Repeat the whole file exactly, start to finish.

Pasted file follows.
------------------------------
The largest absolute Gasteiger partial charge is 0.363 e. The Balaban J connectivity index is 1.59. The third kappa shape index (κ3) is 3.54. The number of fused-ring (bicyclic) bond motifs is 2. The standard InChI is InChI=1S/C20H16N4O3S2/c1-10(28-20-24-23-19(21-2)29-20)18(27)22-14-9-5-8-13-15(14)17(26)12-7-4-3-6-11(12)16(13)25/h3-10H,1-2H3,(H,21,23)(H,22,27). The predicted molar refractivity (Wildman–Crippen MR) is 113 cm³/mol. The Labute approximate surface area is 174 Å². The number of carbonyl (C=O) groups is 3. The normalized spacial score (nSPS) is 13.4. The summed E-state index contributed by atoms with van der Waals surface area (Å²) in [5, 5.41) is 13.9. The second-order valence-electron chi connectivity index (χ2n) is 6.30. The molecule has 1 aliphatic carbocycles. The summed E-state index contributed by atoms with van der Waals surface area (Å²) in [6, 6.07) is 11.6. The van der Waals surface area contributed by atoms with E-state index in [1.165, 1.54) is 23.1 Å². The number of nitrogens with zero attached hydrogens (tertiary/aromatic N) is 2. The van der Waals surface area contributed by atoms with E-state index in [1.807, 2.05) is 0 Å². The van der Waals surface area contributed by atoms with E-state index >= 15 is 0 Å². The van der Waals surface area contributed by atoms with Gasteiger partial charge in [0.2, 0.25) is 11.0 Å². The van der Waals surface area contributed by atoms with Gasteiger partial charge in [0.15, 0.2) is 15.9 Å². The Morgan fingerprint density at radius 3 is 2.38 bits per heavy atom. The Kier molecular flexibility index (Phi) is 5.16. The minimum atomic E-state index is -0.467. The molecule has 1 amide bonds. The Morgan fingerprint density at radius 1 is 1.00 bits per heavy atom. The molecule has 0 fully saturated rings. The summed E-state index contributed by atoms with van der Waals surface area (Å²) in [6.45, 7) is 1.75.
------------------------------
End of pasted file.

The largest absolute Gasteiger partial charge is 0.363 e. The Balaban J connectivity index is 1.59. The third kappa shape index (κ3) is 3.54. The number of fused-ring (bicyclic) bond motifs is 2. The standard InChI is InChI=1S/C20H16N4O3S2/c1-10(28-20-24-23-19(21-2)29-20)18(27)22-14-9-5-8-13-15(14)17(26)12-7-4-3-6-11(12)16(13)25/h3-10H,1-2H3,(H,21,23)(H,22,27). The predicted molar refractivity (Wildman–Crippen MR) is 113 cm³/mol. The Labute approximate surface area is 174 Å². The number of carbonyl (C=O) groups is 3. The normalized spacial score (nSPS) is 13.4. The summed E-state index contributed by atoms with van der Waals surface area (Å²) in [5, 5.41) is 13.9. The second-order valence-electron chi connectivity index (χ2n) is 6.30. The molecule has 1 aliphatic carbocycles. The summed E-state index contributed by atoms with van der Waals surface area (Å²) in [6, 6.07) is 11.6. The van der Waals surface area contributed by atoms with E-state index in [1.165, 1.54) is 23.1 Å². The number of nitrogens with zero attached hydrogens (tertiary/aromatic N) is 2. The van der Waals surface area contributed by atoms with E-state index in [1.807, 2.05) is 0 Å². The van der Waals surface area contributed by atoms with E-state index >= 15 is 0 Å². The van der Waals surface area contributed by atoms with Gasteiger partial charge in [0.2, 0.25) is 11.0 Å². The van der Waals surface area contributed by atoms with Gasteiger partial charge in [0.15, 0.2) is 15.9 Å². The Morgan fingerprint density at radius 3 is 2.38 bits per heavy atom. The Kier molecular flexibility index (Phi) is 5.16. The minimum atomic E-state index is -0.467. The molecule has 1 amide bonds. The Morgan fingerprint density at radius 1 is 1.00 bits per heavy atom. The molecule has 0 fully saturated rings. The summed E-state index contributed by atoms with van der Waals surface area (Å²) in [6.45, 7) is 1.75.